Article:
A student in my online course asks, “What do I respond when a client comments that my rates are really high?” Good question, student! Because if you’re running your business the right way, someone, someday, and maybe even lots of people almost every day, will think that you’re too expensive. Which leads us to rule number one of pricing: If no one ever thinks that your rates are too high, that means that they’re too low. Or at least that you could be charging more. Also remember that numerous wise people who have gone before you (in my case, my accountant) have commented something like “Your rates should make people sit up and take notice, but not jump across the desk at you.” Point being, as long as you have enough work, you want a decent percentage of potential clients to find your rates expensive.
But back to the question: what do you say to the sticker-shocked client? Well first, what is the client actually saying? Note that in this example, the client did not say, “You are an imposter and you’re not worth what you’re charging.” You may have heard that, but that’s not what the client said. So, let’s say that you’re on the phone and the client remarks that your rates are high/expensive/more than they planned on spending. What do you respond? Nothing. Zippo. The client did not ask a question; they simply made an observation, so you don’t need to say anything. All the client did was make an observation: that is more than we planned on paying, for example. But no one likes a big, awkward silence in a conversation, so you can either make a non-committal utterance (“Mmm?” “Mmm hmmm”), or you can quietly and slowly take an extremely deep inhale/exhale breath, to give yourself something to do while the client mulls it over.
Let’s say this happens over e-mail, and then you have to actually respond. Or it’s on the phone, and in addition to the “that’s really expensive” observation, the client actually asks if you can do the job for less. A few options:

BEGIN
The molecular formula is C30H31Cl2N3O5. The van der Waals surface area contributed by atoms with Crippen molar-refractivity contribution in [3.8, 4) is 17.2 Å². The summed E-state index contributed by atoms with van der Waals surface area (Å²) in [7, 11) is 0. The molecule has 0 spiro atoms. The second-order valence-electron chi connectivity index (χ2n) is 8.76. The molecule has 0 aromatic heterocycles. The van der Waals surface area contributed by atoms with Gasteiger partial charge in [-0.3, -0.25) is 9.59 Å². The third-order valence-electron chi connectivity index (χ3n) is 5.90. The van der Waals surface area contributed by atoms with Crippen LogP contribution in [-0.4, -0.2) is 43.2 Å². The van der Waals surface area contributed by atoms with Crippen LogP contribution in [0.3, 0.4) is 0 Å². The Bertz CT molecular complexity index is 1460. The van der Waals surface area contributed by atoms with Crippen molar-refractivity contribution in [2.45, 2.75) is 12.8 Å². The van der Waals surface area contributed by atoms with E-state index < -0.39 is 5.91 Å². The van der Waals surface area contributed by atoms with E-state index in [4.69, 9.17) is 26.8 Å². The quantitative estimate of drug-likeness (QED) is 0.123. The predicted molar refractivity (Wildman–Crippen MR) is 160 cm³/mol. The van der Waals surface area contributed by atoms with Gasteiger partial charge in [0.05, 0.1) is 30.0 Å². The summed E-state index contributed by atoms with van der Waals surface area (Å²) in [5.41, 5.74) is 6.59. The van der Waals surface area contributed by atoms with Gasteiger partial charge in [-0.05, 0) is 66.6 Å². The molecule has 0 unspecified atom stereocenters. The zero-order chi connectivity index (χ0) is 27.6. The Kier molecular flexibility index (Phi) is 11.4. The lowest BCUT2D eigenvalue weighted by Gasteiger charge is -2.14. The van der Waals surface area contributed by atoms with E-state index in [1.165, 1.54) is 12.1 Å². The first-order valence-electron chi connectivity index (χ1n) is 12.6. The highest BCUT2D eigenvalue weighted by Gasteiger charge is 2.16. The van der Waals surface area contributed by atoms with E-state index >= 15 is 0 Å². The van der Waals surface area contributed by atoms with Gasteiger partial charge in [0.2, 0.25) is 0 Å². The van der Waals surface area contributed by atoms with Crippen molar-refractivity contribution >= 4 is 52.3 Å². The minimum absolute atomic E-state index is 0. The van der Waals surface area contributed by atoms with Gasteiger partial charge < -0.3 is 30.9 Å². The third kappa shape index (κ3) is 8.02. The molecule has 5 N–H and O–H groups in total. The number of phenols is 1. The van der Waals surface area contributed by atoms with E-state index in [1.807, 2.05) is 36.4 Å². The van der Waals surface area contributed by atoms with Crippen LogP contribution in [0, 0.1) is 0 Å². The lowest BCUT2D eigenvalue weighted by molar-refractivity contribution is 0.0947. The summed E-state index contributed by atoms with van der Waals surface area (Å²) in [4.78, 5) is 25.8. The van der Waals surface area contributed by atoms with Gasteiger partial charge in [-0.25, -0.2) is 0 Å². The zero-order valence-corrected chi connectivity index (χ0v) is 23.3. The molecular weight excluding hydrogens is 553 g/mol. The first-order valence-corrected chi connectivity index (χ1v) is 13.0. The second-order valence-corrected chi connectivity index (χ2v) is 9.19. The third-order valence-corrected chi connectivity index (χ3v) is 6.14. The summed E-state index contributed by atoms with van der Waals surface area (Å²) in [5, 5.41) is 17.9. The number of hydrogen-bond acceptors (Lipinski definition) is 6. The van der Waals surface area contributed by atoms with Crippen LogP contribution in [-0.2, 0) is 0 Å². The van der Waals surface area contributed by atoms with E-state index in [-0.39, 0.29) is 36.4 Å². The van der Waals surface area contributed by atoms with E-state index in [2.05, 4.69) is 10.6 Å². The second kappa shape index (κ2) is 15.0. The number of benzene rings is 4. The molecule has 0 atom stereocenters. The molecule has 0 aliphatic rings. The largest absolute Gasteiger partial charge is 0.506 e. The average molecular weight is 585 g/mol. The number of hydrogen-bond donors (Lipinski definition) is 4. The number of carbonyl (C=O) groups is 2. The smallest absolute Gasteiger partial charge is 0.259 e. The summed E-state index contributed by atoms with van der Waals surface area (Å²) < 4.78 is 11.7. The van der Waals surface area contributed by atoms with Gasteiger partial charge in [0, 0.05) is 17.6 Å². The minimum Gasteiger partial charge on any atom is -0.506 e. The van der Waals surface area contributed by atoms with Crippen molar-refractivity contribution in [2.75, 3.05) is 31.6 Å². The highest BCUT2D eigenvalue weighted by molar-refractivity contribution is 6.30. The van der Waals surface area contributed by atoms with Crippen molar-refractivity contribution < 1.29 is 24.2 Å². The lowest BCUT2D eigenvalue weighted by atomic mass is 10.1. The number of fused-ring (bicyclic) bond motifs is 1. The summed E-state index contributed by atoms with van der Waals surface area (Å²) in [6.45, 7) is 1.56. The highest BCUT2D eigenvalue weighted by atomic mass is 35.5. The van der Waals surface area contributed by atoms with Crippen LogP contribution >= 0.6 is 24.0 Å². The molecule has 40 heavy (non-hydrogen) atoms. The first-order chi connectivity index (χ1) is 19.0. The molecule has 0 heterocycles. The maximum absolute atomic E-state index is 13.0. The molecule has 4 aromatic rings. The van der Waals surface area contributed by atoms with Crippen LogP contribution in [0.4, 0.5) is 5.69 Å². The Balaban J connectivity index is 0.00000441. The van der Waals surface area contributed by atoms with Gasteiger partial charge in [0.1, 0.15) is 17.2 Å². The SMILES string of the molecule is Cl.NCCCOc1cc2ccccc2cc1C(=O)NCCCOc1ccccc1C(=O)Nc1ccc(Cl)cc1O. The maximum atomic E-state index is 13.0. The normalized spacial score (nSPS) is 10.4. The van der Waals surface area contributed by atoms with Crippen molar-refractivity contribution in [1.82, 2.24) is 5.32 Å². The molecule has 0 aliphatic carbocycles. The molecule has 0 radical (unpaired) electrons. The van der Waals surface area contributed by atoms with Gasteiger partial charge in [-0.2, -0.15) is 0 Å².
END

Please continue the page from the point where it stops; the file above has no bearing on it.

- In my opinion, the best defense is a factual one, like “Your project sounds really interesting and I’d love to work with you. But to be honest, I’m busy all the time at my regular rates, so I cannot offer a discount at this time.” You’re simply telling the truth in a respectful way.
- Ask, “What budget did you have in mind?” If the client is honest about their budget, this gives you an idea of whether you’re 10% different or 90% different.
- Educate: tell the client something like, “I agree, high-quality work is never inexpensive. Also, translation might be more time-consuming than you realize if you haven’t worked with many translators before. For example, your 10,000 word document would represent at least a week of work for me, and I would be working entirely on your project during that time.”
- Be a little snarky. Not that I’m advocating this, but it’s an option, like “Then you might need to find someone whose experience is more in line with your budget.” I do sometimes tell potential clients, “To be honest, I don’t know any professional translators who work for that rate.” A potential client once asked me if I charged “for the little words,” and I responded “Only if you want them translated.” I don’t want to get sarcastic or condescending on clients, but I think that with certain people, a little humor can work.
- Negotiate on factors other than price: if you do honestly want to work with this client but the issue is their budget and they’re not budging, find non-financial factors that might make a difference. How about a really long deadline so you’re not tied up for days/weeks with their project? Do they produce a product or service that they could offer you for free, as a trade for part of the translation fee?
Wise readers, any other thoughts here?